On to greener pastures

By John Ford Sr. | Jan 28, 2011

Sadly, during the final days of 2010, the Maine Warden Service bid farewell to one of its most dedicated wildlife officers.

Retired Game Warden Larry Grant of Warren lost the fight for his life Dec. 30, after months of waging the most courageous battle of all. That battle was against amyotrophic lateral sclerosis, or ALS.

Surrounded by his loving family members at Penobscot Bay Medical Center in Rockport, Larry succumbed to the disease that many of us know very little about.
Amyotrophic lateral sclerosis is a serious neurological disease that causes muscle weakness, disability and eventually death. ALS is also referred to as Lou Gehrig's disease, named after the famous baseball player who was diagnosed with it in 1939.

Larry was a real fighter. He always managed to maintain a huge smile and jovial attitude for which he was so famous, even through the most difficult of times.

In 1972, Larry joined the fish and wildlife agency. I personally got to know him as we had bordering districts. He was a congenial giant, towering well over 6 feet tall and possessing a personality that was second to none.

Like the rest of us, Larry spent countless hours protecting the state's natural resources and providing a great service to sportsmen of Maine. His jovial laugh and keen sense of humor were his trademarks. They made working those long fall nights out in the field all the more enjoyable.

My favorite memory occurred late one fall evening when I took it upon myself to work night hunters a short distance across my district line, in Warden Lowell Thomas' patrol area. In essence, I was doing a little poaching of my own by invading a fellow warden's territory and hoping to snag a night hunter in the process. It was a real hot area for activity as the surrounding fields were often full of whitetails.

I'd worked with Wardens Thomas and Grant before, so I was quite familiar with a place to hide close by in a small patch of woods. It was the perfect place to conceal the vehicle and monitor for illegal activity.

I honestly never expected Larry and Lowell to be out and about on that particular night, so I didn't bother contacting them to let them know I'd be in the area.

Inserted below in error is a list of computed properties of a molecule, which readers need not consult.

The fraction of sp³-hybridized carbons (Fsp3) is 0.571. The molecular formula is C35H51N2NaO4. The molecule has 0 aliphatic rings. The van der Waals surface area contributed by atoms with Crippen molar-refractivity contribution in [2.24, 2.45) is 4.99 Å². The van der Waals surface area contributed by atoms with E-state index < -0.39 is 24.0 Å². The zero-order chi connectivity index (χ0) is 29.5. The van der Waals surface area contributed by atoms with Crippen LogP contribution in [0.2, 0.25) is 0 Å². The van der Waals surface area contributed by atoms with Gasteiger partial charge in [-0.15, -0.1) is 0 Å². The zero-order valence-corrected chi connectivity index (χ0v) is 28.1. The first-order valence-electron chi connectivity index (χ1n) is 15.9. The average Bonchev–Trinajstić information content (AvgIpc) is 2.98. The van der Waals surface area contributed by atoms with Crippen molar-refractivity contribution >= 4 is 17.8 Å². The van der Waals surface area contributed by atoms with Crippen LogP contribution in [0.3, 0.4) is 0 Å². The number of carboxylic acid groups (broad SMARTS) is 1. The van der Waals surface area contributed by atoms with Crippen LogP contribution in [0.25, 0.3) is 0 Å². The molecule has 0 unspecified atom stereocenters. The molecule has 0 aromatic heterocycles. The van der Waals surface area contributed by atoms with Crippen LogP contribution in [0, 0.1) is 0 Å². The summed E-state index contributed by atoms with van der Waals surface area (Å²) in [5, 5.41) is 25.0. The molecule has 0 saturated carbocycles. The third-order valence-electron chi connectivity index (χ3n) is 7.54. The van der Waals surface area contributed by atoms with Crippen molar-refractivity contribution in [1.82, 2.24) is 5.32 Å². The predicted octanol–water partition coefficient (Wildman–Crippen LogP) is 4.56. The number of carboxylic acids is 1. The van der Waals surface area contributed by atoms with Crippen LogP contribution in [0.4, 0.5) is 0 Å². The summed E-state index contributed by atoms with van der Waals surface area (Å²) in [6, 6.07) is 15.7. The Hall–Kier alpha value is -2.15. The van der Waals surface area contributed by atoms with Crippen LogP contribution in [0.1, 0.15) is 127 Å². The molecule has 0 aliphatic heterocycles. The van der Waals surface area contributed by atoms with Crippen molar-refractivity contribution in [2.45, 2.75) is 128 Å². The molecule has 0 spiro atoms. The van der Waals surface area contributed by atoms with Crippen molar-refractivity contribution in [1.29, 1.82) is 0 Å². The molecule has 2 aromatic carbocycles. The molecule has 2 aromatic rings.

Shortly after my arrival, I observed vehicle headlights coming my way. Suddenly the lights went out and the vehicle slowly backed into the narrow field road, parking directly in front of me. If they'd been night hunters, the lights would have been flashing over the entire area ... but they were not.

Ever so slowly, the car inched its way toward my location. Once it was out of sight from any possible traffic, the engine shut off. Immediately, I heard the familiar chatter of the Maine State Police radio coming from inside the parked vehicle. Only then did I realize it was Wardens Thomas and Grant.

I was in trouble and I knew it. At the very least, Lowell would loudly voice his total disgust for my sneaking into his sacred patrol area. I could hear it all, “Somewhere around here I've got a #*! - damned district! You don't happen to know where to hell it is, do you?!”

It wasn't the first time I'd poached across Lowell's district lines to try to bag a violator. But by the same token, I wasn't the only warden in the state to ever have gone astray. Invading a bordering warden's sacred domain was a more common occurrence than not.

As the saying goes, "The pasture always did look greener on the other side.”

I was in a real dilemma. I couldn't very well sneak out of the area unnoticed, seeing that Wardens Thomas and Grant had me blocked in. I might just as well face the agony. I'd go get my tongue-lashing from Lowell, and perhaps join them in their cruiser for the duration of the night. That is, if they'd allow me to join them!

I quietly hiked up alongside of their cruiser. I could hear them joking and laughing, completely unaware I was less than a yardstick away.

I don't know why I do some of the things I do, but the little devil inside of me decided to play a prank. I'd reverse the role a bit, and abruptly accuse them of cutting in on my activities and advise Lowell that I'd finally found his district.

I patiently waited until they were settled in and I crept up to the driver's side of the vehicle. They were hysterically laughing at some antic they'd pulled on someone else, when I quickly yanked the door open and yelled, “What the hell are you fellows doing here?!”

Lowell was pouring a cup of coffee from his thermos, most of which then proceeded to spray all over the dash and onto the floor of his cruiser.